“Storm Area 51, they can’t stop us all”
September 30, 2019
Matty Roberts created a Facebook page for an event titled “Storm Area 51, They Can’t Stop All of Us” on June 27th. This post became viral, and taken seriously, even after Roberts said it was a joke. 2 million people signed up to the Facebook event saying they were going, flights to Nevada in September sold out, and the closest hotel to Area 51 was fully booked on the 20th.
Their motive was to “see them aliens.” The plan was for 2 million people to show up to Area 51 on September 20th and storm it. It was joked about heavily until the meme was forgotten, but,as expected, when the 20th grew closer, the joke started to blossom again.
When the time actually came, only 3,000 people showed up to the site. The police were expecting more, and some of them admitted they were curious to see how the government would handle it if someone did cross over.
Some people got fined, while some got arrested. Two Dutch men were arrested about three miles deep into the Nevada National Security Site, which is near Area 51. They pleaded guilty to their actions—which were noted as trespassing and illegal parking—and told authorities they just wanted to get a look at Area 51.
The Area 51 raid was streamed on YouTube, and someone Naruto running (running in an interesting way from the popular anime “Naruto”), was caught on the news.There was no violence from those who did go, despite the previously mentioned arrests.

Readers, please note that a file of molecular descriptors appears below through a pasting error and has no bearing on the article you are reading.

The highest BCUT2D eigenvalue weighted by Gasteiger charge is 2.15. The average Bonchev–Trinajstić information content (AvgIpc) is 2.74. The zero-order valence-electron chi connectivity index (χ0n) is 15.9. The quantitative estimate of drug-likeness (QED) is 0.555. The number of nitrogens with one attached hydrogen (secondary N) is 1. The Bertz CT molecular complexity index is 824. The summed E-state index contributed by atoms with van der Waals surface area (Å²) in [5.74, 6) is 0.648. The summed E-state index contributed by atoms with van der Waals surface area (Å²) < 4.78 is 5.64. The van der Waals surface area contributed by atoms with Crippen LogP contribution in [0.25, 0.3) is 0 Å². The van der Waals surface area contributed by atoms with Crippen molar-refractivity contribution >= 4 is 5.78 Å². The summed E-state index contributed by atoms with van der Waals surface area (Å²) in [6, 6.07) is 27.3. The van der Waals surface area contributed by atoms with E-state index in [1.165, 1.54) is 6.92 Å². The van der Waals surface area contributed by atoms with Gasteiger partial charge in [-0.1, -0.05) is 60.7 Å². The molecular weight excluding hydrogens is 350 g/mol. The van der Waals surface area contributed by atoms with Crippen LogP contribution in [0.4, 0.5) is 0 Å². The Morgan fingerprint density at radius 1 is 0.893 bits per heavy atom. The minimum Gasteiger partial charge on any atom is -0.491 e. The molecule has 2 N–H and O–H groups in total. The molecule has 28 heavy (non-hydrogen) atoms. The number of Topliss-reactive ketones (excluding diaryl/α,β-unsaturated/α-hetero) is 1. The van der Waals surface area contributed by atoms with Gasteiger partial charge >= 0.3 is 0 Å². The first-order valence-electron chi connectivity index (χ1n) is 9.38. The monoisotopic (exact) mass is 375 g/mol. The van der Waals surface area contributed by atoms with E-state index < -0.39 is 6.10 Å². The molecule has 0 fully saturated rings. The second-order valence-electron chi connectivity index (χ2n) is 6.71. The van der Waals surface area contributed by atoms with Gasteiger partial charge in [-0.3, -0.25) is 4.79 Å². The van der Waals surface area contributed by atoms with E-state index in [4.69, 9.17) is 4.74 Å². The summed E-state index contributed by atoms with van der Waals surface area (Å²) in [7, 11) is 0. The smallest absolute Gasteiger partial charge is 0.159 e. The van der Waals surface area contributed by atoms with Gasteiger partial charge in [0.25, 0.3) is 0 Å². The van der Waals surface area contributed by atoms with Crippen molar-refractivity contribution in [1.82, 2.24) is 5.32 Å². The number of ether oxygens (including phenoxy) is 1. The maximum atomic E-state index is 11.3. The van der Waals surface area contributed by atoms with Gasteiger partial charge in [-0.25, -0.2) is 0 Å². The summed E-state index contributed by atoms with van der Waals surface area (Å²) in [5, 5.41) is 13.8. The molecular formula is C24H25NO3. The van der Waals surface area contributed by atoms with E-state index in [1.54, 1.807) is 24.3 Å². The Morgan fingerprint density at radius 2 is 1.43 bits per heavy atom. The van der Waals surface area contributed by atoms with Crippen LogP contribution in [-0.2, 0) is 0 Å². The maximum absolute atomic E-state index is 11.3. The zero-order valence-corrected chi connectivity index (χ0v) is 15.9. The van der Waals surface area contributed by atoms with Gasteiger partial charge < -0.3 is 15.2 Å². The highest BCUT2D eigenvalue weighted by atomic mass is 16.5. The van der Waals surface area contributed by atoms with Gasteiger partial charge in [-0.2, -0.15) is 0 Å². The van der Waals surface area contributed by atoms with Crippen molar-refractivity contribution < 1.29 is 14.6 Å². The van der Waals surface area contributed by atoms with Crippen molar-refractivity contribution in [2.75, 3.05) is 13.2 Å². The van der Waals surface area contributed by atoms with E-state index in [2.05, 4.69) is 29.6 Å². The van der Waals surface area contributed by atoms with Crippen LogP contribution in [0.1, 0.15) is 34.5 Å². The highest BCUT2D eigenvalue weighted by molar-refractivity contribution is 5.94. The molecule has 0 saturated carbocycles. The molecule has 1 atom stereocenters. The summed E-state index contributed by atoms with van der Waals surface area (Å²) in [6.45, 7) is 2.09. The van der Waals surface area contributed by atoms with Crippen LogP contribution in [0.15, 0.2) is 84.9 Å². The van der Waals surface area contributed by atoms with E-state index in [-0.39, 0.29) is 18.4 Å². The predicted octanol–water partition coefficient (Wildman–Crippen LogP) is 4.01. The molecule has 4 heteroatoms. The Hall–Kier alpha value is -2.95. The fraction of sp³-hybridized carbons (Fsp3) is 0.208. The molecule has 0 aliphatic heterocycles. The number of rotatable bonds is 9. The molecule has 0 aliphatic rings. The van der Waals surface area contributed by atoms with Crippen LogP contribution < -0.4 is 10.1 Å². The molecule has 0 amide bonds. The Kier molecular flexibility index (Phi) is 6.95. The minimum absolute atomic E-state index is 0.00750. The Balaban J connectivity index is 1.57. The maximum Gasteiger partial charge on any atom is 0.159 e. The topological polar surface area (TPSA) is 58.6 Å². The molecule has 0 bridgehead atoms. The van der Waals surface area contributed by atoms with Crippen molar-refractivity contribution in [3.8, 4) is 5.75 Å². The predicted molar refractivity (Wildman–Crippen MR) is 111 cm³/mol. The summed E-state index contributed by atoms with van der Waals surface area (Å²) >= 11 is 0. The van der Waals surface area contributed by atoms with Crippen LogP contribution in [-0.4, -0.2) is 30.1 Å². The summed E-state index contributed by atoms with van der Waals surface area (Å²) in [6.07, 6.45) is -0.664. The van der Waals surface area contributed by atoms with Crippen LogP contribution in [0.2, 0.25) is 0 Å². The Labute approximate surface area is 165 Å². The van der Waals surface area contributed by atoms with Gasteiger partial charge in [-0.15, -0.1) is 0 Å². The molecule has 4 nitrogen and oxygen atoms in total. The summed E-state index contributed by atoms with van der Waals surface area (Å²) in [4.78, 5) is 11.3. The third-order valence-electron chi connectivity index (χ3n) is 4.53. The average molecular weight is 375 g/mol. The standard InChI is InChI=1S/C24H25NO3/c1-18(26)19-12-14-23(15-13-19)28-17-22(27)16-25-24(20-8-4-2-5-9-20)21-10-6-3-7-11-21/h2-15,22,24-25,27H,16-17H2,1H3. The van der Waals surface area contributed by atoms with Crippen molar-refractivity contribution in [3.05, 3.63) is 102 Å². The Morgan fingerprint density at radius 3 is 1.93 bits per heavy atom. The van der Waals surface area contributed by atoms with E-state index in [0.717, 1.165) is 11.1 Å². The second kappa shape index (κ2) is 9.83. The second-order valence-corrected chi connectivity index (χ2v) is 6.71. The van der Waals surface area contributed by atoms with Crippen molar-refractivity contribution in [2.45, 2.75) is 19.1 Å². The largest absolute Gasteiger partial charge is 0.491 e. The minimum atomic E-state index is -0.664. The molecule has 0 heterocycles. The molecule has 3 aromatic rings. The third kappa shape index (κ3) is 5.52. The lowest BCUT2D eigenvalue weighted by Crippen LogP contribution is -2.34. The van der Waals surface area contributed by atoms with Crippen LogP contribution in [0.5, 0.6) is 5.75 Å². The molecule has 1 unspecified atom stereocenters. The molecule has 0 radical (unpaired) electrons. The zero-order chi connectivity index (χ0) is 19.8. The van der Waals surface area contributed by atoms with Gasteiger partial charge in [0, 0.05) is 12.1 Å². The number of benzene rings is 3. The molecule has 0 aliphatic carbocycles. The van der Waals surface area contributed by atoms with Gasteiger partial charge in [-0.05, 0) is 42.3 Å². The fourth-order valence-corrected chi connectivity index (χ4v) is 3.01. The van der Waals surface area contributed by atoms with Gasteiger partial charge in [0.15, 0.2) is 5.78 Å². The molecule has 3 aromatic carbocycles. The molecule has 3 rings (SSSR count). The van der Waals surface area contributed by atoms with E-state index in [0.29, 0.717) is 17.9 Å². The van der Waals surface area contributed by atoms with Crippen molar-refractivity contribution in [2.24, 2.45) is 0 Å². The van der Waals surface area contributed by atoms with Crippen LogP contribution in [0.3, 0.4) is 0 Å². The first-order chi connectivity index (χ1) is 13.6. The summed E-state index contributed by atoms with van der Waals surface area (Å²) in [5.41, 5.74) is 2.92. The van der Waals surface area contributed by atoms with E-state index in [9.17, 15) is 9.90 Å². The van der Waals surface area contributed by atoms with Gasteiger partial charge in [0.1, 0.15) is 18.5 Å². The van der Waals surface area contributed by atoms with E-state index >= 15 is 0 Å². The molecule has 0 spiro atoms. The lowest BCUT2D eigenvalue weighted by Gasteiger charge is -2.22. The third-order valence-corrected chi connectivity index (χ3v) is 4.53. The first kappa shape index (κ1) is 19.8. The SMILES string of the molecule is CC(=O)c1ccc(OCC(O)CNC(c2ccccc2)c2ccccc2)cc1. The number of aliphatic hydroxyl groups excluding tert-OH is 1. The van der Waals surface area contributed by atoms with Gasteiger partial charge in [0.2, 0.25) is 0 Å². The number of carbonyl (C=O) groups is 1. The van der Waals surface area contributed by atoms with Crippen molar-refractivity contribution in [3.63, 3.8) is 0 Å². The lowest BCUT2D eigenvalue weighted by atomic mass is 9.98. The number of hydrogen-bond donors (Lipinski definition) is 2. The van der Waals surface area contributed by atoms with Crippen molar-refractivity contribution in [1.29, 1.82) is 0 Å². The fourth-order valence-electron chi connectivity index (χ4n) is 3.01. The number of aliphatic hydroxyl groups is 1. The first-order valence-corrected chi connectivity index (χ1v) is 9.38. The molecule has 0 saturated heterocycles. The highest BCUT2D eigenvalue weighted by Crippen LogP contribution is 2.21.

“They did threaten that they were going to storm,” Lincoln County Sheriff Kerry Lee said. “Once officers warned them about the consequences for storming the base, they did have second thoughts.” Lee said the officers even mingled with the positive crowd and it went pretty well.
Lee gave his advice, “Come, look, see what you can see, but just don’t cross.” They expected more people to show up—especially at night—so they kept their guard up.
When CNN interviewed the campers, many said they didn’t plan to actually go through with the raid.
“You think I’m crazy,” Mary Ramirez said, decked out in alien-themed clothing.
Even though this all started as a joke, The Air Force did not see that, and promised to stand “ready to protect America and its assets.” Roberts saw how serious they were taking it and decided to switch the event from a raid to a music festival called “Alienstock” in Rachel, Nevada. However, he pulled out of doing the festival in fear it would turn into a “humanitarian disaster.”
“Due to the lack of infrastructure, poor planning, risk management and blatant disregard for the safety of the expected 10,000+ AlienStock attendees, we decided to pull the plug on the festival,” he wrote on the event page.
However, the event is still going to happen in Rachel, the ghost town with a population of 54. The Little A’Le’Inn Is the only place to provide lodging and food and its 12 rooms are fully booked, so now camping is the only option.
Early on the exact date, the sheriff’s office reported there were 2,000 people in Rachel.
“Vehicle traffic is starting to get heavy coming in to the area,” the Sheriff’s Office stated. “Please use extreme caution and plan ahead for delays in travel.”
To add onto this madness, Rachel’s only gas station closed in 2006, so the alien enthusiasts will have to fill their tanks 50 miles away in Alamo, Nevada.
In conclusion, never underestimate people on the internet.